by Angel Terry – Editor-in-Chief & Sports Editor
As February, my favorite month of the year, progresses we are reminded of the importance of individuals like Martin Luther King Jr., Rosa Parks, and other well-known black folks who made some impact in America.
A celebration of individuals of this caliber seems to be the general, superficial consensus of what Black History Month is to most of the United States. We spend the first day of February listening to our teachers briefly lecture on the importance of appreciating these individuals and their contributions to society, then spend the next 27 days returning to the regular curriculum. In addition, we listen to a variety of voices moan and whine about why this month is celebrated, or why there are no “history months” for other ethnic groups.
Personally, I am fed up with the misconceptions placed on the celebration of Black History Month; only because most people do not expel enough effort to do simple google searches on the significances, or at least listen to their Black peers on why this month is so important to us.
Black History Month is not a month meant to be exclusionary towards all other races and ethnicities. It is not as if Black people all sit at a table before February begins and conspire like, “Hmm, how can we find a way to upset the rest of the world by being happy and Black.” In fact, May is Asian Pacific American Heritage Month, September 15 to October 15 is Hispanic Heritage Month, and November is Native American Heritage Month.
In addition, the existence of Black History Month arises from a lack of representation, and celebration of Black people, despite being the individuals who contributed just as much to the foundation of America as we know it. A group of people who have made significant improvements to our daily life that are not portrayed in school textbooks beyond the slavery unit or the civil rights unit.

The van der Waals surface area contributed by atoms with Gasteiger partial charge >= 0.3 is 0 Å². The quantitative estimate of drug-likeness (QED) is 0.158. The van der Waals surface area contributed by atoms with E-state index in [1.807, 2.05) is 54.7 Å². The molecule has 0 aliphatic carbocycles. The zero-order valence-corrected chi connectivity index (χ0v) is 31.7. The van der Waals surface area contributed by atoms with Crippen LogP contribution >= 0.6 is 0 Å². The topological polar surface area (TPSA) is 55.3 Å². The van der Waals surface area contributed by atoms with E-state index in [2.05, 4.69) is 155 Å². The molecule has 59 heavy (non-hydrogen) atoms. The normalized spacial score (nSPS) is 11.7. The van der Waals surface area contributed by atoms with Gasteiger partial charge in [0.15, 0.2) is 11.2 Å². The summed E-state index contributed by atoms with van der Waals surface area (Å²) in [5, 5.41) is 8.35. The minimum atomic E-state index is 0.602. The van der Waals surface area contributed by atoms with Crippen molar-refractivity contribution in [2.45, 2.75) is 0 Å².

Finally, Black History Month is a month more than education; it is a month of celebration. It is a collective celebration of seeing just how far Black people have come during the last several hundred years- and an opportunity to take pride in these achievements.
It might be because I am an irritated Black teenager who is tired of people disregarding the significance of this month that I would feel so strongly about it. There is nothing about this month that seeks to destroy society, or make anyone feel like their achievements are insignificant because they are not black. If a month with such wholesome intention seems to be so bothersome, then maybe some deliberation must occur within oneself to understand where such frustration originated.
Nevertheless, if it bothers you that much, fret not my friend, it is the shortest month of the year.